The Homeland Security Department says TPS status for El Salvador will end in September of 2019. Immigrants, activists and elected officials denounced the plan at a news conference in New York Monday.

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The Homeland Security Department says TPS status for El Salvador will end in September of 2019. Immigrants, activists and elected officials denounced the plan at a news conference in New York Monday.

Bryan R. Smith/AFP/Getty Images

Updated at 1 p.m. ET

The Trump administration says it will end the temporary protected status that has allowed some 200,000 natives of El Salvador to live in the U.S. without fear of deportation for nearly 17 years, the Department of Homeland Security says.

In announcing the designation’s end, DHS Secretary Kirstjen M. Nielsen also said she’s extending it for another 18 months, to Sept. 9, 2019 — a delay that her agency says is to ensure “an orderly transition.”

When asked whether the move would result in U.S. customs officials targeting Salvadorans who try to remain in the U.S. without documentation after September of 2019, an administration official on a briefing phone call said that the agency’s top priority remains the deportation of criminals and people deemed dangerous to society. But he added that Homeland Security would not “exempt entire classes of people.”

The move upends a status quo that has existed since 2001, when President George W. Bush extended temporary protected status to Salvadorans who were in the U.S., after major earthquakes devastated parts of El Salvador.

As NPR’s Carrie Kahn reports, “The vast majority of [Salvadorans] that were here in the country living illegally at the time had fled in the 1980s and ’90s, during the decades of the U.S.-backed civil war in the country and unrest there.”

People who live in the U.S. under the TPS program have done so under a series of 18-month extensions that have rendered it semi-permanent — a condition that has been welcomed by immigrants and criticized by those who want to see a strict overhaul of U.S. border controls.

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To maintain their work authorization, TPS immigrants pay hundreds of dollars in fees for permits every 18 months. The U.S. government says Salvadorans with TPS must register one more time if they want to keep working through the fall of 2019, but it added that it wasn’t yet announcing the final re-registration period.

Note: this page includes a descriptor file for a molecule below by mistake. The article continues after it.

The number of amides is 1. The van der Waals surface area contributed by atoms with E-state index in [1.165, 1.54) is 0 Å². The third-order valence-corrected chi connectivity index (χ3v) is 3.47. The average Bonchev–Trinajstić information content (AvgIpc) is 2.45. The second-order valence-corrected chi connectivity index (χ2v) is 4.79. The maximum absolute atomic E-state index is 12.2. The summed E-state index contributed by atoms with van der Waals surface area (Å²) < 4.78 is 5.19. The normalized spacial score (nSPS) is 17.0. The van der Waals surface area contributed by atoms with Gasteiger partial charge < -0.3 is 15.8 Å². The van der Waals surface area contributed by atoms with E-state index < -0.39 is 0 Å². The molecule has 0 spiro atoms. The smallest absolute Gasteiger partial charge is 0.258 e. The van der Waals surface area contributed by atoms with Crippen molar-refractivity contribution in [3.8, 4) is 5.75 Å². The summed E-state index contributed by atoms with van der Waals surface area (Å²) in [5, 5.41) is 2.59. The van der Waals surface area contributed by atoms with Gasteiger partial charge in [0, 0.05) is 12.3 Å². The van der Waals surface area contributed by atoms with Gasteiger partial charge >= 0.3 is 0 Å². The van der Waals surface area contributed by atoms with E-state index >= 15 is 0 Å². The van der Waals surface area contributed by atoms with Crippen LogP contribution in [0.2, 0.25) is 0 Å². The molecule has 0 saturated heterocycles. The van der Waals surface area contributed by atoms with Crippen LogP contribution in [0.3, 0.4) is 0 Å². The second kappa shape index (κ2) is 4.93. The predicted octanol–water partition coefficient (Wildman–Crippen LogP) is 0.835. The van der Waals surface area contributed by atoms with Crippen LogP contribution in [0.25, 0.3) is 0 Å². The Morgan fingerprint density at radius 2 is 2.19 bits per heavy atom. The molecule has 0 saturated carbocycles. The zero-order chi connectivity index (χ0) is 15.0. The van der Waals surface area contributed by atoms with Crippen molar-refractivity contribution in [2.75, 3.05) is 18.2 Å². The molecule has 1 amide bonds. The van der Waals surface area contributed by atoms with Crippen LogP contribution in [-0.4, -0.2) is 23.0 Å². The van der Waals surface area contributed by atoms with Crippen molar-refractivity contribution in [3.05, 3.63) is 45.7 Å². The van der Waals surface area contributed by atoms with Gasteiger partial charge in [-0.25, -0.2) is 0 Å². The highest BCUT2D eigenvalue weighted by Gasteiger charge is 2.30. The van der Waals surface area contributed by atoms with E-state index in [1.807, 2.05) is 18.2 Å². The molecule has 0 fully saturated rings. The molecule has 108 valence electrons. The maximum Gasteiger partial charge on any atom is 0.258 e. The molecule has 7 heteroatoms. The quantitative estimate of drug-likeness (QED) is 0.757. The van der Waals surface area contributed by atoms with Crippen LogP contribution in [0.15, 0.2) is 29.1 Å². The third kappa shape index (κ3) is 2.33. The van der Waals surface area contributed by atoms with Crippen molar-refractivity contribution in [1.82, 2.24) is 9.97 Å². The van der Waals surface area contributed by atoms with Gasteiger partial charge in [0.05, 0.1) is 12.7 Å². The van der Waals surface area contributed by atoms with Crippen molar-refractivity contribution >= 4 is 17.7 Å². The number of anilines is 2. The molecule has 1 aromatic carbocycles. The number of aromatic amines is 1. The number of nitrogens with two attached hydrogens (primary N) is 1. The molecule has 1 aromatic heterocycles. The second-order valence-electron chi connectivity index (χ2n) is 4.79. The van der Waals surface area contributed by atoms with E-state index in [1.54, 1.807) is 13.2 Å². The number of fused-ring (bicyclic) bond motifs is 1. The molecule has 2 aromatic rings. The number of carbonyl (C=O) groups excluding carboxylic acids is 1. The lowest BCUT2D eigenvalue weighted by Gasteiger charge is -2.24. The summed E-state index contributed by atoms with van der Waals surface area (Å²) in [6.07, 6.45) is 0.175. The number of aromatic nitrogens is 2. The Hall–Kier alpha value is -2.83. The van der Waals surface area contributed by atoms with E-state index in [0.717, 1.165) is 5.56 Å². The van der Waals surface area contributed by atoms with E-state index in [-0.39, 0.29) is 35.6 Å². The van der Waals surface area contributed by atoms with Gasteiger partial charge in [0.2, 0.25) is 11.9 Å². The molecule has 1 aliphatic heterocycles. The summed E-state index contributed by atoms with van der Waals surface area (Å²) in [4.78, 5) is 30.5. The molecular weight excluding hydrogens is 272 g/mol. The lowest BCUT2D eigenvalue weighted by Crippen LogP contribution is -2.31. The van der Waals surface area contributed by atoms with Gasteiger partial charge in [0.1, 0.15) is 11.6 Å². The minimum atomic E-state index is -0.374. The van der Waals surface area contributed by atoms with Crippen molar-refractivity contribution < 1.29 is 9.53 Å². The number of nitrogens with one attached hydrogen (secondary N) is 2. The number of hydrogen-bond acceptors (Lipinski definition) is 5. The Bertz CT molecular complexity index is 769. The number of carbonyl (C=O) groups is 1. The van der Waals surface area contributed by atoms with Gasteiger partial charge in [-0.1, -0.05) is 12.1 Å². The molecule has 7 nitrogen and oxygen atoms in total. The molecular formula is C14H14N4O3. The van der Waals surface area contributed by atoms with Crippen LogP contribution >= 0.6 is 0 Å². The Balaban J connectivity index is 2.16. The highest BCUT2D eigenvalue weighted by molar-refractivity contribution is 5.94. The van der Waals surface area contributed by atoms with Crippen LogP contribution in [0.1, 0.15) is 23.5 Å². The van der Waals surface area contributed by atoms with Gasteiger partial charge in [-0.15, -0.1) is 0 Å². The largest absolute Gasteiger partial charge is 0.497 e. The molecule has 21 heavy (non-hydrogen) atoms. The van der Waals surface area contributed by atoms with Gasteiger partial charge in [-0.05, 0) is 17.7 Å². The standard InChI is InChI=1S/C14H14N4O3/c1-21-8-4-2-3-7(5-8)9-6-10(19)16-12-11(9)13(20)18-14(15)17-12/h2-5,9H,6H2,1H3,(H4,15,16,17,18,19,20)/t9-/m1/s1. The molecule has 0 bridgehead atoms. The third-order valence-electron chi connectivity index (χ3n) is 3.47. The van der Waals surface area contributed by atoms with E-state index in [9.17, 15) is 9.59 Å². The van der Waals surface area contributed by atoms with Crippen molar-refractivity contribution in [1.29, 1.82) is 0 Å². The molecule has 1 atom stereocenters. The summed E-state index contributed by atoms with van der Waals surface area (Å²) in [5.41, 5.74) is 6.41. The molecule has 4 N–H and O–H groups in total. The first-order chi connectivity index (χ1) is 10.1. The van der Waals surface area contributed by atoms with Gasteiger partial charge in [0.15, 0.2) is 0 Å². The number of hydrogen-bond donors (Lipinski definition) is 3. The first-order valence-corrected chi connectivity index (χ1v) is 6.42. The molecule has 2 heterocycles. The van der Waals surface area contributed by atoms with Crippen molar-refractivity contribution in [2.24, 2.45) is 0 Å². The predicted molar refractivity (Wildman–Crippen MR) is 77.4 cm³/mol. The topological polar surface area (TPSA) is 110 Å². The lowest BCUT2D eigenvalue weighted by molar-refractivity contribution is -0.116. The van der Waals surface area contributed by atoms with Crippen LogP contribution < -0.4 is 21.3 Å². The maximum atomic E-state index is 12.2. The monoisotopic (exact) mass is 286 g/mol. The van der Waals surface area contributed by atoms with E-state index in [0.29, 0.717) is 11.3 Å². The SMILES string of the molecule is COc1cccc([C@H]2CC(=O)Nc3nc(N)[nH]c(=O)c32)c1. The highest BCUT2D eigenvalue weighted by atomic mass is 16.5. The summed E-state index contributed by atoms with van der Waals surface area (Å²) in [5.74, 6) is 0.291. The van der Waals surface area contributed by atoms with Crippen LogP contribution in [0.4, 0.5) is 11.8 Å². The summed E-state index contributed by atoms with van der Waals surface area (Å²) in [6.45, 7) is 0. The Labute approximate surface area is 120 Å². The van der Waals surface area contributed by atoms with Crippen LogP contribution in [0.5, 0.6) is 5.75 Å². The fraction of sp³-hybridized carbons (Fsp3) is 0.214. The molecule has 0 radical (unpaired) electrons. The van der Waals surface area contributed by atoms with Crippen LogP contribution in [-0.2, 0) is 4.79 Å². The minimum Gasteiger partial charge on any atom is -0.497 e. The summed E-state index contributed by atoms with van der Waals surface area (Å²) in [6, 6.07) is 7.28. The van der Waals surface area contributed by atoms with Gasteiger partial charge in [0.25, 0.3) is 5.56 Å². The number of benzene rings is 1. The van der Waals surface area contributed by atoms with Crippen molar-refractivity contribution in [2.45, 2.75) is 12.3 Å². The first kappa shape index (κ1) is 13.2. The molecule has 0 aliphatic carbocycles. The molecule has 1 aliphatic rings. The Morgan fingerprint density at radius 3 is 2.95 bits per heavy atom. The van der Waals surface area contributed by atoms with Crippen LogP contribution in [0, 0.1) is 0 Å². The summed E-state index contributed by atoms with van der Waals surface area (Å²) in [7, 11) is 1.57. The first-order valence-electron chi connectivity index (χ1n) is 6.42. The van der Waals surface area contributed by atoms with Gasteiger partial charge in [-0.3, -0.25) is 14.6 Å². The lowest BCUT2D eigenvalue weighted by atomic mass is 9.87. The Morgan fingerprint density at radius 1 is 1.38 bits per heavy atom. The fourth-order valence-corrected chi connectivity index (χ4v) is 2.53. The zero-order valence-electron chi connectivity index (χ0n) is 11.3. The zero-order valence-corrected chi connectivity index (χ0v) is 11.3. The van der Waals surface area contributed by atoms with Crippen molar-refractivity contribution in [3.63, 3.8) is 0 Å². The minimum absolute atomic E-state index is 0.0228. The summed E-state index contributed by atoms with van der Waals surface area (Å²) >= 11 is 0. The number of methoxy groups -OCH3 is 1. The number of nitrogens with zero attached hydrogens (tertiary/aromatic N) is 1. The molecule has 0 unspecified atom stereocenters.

In a news release about its decision, Homeland Security said that Salvadorans should use the 18-month delay to either leave the U.S. or “seek an alternative lawful immigration status in the United States, if eligible.”

The agency also called on Congress to act, saying that only a change to U.S. law would provide a “permanent solution” for people who have for years been living and working in the U.S.

“The 18-month delayed termination will allow Congress time to craft a potential legislative solution,” DHS said.

The Trump administration’s move quickly drew criticism from immigrants’ rights and advocacy groups. While acknowledging a need for Congress to change U.S. immigration laws, Refugees International President Eric Schwartz said via a statement that it was “baffling and mean-spirited that the administration has sought to hold the fate of these people hostage to such action.”

Another group unhappy with the decision is Amnesty International USA, whose Marselha Gonçalves Margerin, advocacy director for the Americas, called the TPS termination “a devastating betrayal for thousands of families who arrived at the United States seeking safety as well as their U.S. citizen children.”

Margerin added, “If forced to return to El Salvador, mothers, fathers, and children could face extortion, kidnapping, coerced service to gangs, and sexual violence.”

TPS immigrants’ home countries have often lobbied to maintain the status, in part because it smooths the process both of finding work in the U.S. and of sending money back home.

In the case of El Salvador, the U.S. said on Monday that the problems brought by the earthquakes “no longer exist.” But the country remains wracked by violence and poverty, and it has benefited from its citizens’ ability to work in the U.S.

“Remittances are at an all-time high,” Carrie reports. “Those are dollars coming back home from relatives abroad. That accounts for nearly a fifth of El Salvador’s GDP. That’s a huge loss to such a poor country.”

When President Trump took office, a total of more than 300,000 immigrants were allowed to live in the U.S. legally under the TPS exception. Of that number, the majority were originally from El Salvador; the two other main nationalities with TPS status are Hondurans — some 57,000 of whom will learn their fate in July — and Haitians — about 46,000 of whom have already been told their TPS status will end.

Last week, Homeland Security said it would end TPS status for Nicaragua, which has some 2,500 citizens in the U.S. under the protective status.

Other countries whose citizens in the U.S. are protected under TPS rules include Nepal, Syria, Sudan, Yemen, Somalia, and South Sudan.

Article source: https://www.npr.org/sections/thetwo-way/2018/01/08/576460604/u-s-ends-el-salvadors-protected-status-affecting-200-000-residents?utm_medium=RSS&utm_campaign=world